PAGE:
Lock-in is also about control. Self-service access to and provisioning of services based on role should be a precondition, and while many vendors talk about offering a 'single pane of glass,' the danger is that it can too easily become a 'single glass of pain.' This is why modular approaches that enable customers to use multiple tools (and their own where necessary) will be key to success.
A cloud management platform enables organizations to find, access, and manage public, private and hybrid cloud resources, and is a way to help address the challenges of moving to cloud. The greater the number of functions available to the user as part of the CMP, the better it can navigate this shift to cloud. It can provide a range of functions, from aggregation, integration, fulfillment and delivery to handling more complex things, such as dependencies, resource constraints and consumption optimization, as well as taking the sting out of contract complexity and vendor management. It can support a mix of old-style and new-style IT services and the use of planned and unplanned options. A CMP enables users to make data-driven decisions in the selection of cloud applications and services. This includes (but is not limited to) cost, compliance, utility, governance and auditability. The point is that rules are applied to every application; as a result, users will be able to begin to move from compliance in selecting multiple individual services to risk assessment in selecting federated services to meet a requirement.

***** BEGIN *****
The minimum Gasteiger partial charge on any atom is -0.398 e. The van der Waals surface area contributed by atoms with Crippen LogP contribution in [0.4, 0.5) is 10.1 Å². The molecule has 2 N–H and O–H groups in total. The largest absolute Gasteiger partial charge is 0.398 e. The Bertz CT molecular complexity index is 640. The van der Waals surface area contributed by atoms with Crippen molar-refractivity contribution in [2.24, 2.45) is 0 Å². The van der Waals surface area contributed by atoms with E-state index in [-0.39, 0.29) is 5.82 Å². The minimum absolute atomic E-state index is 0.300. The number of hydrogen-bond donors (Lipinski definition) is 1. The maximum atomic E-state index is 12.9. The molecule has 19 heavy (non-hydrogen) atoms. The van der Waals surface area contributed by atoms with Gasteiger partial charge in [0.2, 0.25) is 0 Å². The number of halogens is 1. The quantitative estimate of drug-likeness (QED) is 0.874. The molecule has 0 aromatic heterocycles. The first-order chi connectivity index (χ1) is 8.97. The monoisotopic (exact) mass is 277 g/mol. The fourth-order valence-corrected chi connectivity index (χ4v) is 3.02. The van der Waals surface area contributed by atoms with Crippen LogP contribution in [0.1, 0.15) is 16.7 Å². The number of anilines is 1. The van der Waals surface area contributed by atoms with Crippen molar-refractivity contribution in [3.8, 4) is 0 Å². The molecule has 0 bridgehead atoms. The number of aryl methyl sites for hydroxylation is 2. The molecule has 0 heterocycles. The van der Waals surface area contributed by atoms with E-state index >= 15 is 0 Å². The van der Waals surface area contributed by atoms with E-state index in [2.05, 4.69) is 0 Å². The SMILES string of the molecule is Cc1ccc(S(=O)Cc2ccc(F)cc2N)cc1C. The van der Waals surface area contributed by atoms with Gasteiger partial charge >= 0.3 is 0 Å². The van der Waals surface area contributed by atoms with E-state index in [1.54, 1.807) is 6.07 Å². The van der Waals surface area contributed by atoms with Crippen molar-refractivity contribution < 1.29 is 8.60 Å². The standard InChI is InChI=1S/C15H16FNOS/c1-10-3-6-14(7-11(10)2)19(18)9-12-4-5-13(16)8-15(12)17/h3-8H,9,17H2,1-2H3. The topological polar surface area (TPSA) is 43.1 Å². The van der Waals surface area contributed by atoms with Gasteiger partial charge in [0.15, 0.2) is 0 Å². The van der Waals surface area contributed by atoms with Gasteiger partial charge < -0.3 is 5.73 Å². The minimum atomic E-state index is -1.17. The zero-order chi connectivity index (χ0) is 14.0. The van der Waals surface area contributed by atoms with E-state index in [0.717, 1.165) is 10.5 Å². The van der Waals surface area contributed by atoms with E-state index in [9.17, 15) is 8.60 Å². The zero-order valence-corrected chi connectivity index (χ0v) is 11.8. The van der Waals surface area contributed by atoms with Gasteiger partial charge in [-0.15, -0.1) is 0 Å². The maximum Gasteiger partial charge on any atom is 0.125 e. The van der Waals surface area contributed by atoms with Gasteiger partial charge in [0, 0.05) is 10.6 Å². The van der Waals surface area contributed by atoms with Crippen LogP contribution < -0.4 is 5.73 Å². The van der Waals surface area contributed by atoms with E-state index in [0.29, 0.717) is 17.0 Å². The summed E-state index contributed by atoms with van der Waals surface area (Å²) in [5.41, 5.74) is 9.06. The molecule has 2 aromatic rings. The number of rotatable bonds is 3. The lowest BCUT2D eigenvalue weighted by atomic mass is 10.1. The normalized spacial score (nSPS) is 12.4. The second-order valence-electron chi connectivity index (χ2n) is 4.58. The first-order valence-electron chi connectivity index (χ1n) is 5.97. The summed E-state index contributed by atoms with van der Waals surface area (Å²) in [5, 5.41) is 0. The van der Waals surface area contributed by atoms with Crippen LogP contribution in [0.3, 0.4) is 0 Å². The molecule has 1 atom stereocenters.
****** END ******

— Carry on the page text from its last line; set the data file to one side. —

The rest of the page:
Reprinted with permission from 451 Research